• http://www.h2andyou.org Rex

    InnovaTek’s technology takes advantage of hydrogen’s versatility by processing many forms of different liquids and fuels to produce hydrogen, and could drastically affect the way hydrogen is deployed in the future. We at the Hydrogen Education Foundation are excited by this development, as it supports our goal of helping people understand the promise of hydrogen as part of our clean, sustainable energy future.

    One of the key benefits for adopting hydrogen is that it truly is a universal fuel that can be produced using virtually any form of energy including wind, solar and nuclear. In fact, Iceland is currently producing hydrogen using geothermal energy by utilizing the earth’s natural heat to split water and produce hydrogen fuel and plans to have the world’s first “hydrogen economy.”

    Although this article suggests that a hydrogen infrastructure faces many overwhelming hurdles, let’s keep in mind that true breakthroughs are never easy to envision. Let’s not forget that hydrogen has been used for decades by other industries, such as agriculture, oil production and even food processing (ever heard of the term “hydrogenated?” – take a look at a jar of peanut butter or the wrapper of a Starburst). More than 40 billion kg of hydrogen are produced globally each year with production plants located near or within every major metropolitan city in the US – enough to fuel 130 million fuel cell-electric vehicles annually. Since hydrogen is used to produce gasoline, switching from gas to hydrogen to fuel our transportation is achievable.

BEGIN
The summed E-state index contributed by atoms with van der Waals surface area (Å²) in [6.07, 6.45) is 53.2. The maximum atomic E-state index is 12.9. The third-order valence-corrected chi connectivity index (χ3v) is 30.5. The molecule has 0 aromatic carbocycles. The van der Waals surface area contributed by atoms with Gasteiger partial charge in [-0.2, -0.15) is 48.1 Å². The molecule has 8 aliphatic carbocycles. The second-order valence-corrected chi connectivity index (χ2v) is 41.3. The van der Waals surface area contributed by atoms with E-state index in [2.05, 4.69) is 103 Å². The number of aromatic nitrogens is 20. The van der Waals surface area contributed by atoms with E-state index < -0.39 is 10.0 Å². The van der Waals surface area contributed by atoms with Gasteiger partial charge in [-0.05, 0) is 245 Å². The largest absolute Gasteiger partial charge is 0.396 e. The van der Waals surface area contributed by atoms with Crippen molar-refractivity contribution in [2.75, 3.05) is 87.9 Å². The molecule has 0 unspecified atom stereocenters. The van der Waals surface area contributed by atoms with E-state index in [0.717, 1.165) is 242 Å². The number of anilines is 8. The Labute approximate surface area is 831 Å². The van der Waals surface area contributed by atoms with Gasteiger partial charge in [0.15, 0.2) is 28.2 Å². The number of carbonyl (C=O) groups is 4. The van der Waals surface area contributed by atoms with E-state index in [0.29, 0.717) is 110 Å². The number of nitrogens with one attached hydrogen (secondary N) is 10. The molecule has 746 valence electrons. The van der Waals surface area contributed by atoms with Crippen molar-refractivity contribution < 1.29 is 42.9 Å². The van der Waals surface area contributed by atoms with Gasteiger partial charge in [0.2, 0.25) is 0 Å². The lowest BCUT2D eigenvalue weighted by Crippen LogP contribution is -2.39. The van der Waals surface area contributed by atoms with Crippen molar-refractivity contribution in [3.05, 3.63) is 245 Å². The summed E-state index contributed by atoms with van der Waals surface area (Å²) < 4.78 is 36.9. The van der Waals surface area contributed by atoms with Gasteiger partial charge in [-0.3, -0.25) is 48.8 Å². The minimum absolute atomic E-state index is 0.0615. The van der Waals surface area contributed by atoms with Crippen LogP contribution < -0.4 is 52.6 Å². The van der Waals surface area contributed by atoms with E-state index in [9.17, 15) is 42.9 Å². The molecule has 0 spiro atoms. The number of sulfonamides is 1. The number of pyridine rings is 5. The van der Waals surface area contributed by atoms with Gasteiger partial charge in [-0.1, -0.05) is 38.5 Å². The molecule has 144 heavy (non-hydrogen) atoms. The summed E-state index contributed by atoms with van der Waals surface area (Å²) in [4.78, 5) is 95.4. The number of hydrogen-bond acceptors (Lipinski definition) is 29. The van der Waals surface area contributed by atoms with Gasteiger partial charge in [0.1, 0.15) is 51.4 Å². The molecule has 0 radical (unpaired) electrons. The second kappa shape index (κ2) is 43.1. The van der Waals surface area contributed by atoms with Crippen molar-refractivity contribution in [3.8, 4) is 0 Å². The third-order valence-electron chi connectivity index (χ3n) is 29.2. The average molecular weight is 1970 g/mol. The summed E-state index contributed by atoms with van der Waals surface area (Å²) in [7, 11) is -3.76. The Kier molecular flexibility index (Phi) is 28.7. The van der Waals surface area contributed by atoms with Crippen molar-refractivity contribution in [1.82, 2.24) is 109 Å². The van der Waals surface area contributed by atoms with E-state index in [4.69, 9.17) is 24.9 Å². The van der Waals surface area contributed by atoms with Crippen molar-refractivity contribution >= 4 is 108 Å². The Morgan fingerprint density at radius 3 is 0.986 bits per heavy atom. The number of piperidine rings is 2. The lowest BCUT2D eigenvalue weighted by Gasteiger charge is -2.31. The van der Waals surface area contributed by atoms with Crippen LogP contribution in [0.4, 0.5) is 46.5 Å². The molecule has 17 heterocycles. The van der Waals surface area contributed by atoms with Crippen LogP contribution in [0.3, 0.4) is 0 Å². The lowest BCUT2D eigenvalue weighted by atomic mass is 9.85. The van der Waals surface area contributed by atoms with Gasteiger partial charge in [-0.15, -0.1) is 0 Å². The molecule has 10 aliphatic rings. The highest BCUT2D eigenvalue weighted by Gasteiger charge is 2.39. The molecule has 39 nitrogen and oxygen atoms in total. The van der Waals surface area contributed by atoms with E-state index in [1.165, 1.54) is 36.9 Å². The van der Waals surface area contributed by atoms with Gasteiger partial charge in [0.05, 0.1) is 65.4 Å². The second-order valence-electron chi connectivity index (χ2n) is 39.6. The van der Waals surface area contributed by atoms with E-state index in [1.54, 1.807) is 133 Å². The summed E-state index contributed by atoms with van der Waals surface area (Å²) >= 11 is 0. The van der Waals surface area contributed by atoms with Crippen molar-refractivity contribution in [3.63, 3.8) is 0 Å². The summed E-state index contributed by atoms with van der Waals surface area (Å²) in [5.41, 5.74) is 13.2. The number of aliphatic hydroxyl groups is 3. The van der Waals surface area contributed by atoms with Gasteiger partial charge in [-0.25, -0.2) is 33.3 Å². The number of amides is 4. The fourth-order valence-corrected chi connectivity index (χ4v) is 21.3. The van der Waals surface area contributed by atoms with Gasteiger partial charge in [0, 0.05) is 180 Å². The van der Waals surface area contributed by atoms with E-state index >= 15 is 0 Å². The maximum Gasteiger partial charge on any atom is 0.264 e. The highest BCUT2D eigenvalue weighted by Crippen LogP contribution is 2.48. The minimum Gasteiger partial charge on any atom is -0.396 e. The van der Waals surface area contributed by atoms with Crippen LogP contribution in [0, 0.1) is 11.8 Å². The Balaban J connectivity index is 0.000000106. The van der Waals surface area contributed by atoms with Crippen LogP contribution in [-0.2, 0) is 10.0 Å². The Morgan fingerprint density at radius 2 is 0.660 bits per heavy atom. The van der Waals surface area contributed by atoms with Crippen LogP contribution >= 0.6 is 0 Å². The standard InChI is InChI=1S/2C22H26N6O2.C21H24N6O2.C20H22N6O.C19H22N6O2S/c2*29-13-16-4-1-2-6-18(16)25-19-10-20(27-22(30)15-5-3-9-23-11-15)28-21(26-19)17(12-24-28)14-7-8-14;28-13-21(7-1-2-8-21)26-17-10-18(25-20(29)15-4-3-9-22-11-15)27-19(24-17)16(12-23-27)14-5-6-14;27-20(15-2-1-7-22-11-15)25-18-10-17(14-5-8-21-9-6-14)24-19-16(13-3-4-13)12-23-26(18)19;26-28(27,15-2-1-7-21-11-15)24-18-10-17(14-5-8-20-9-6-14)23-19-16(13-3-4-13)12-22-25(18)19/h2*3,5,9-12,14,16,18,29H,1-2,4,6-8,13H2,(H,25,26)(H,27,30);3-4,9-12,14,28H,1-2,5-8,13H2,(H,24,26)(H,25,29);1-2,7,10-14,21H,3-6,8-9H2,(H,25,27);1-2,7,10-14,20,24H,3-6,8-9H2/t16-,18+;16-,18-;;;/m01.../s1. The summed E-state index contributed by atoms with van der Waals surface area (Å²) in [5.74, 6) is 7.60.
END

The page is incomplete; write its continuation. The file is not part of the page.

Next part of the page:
To learn more about the benefits of hydrogen, please visit http://www.h2andyou.org. In addition, the Hydrogen Expo and Conference, March 30 – April 3, is taking place in Sacramento, CA. If you live near or if you’re traveling to Sacramento, we invite you to join us and experience how hydrogen can have a positive impact on our lives. For more information about the Expo, please visit hydrogenconference.org.

  • http://www.h2andyou.org Rex

    InnovaTek’s technology takes advantage of hydrogen’s versatility by processing many forms of different liquids and fuels to produce hydrogen, and could drastically affect the way hydrogen is deployed in the future. We at the Hydrogen Education Foundation are excited by this development, as it supports our goal of helping people understand the promise of hydrogen as part of our clean, sustainable energy future.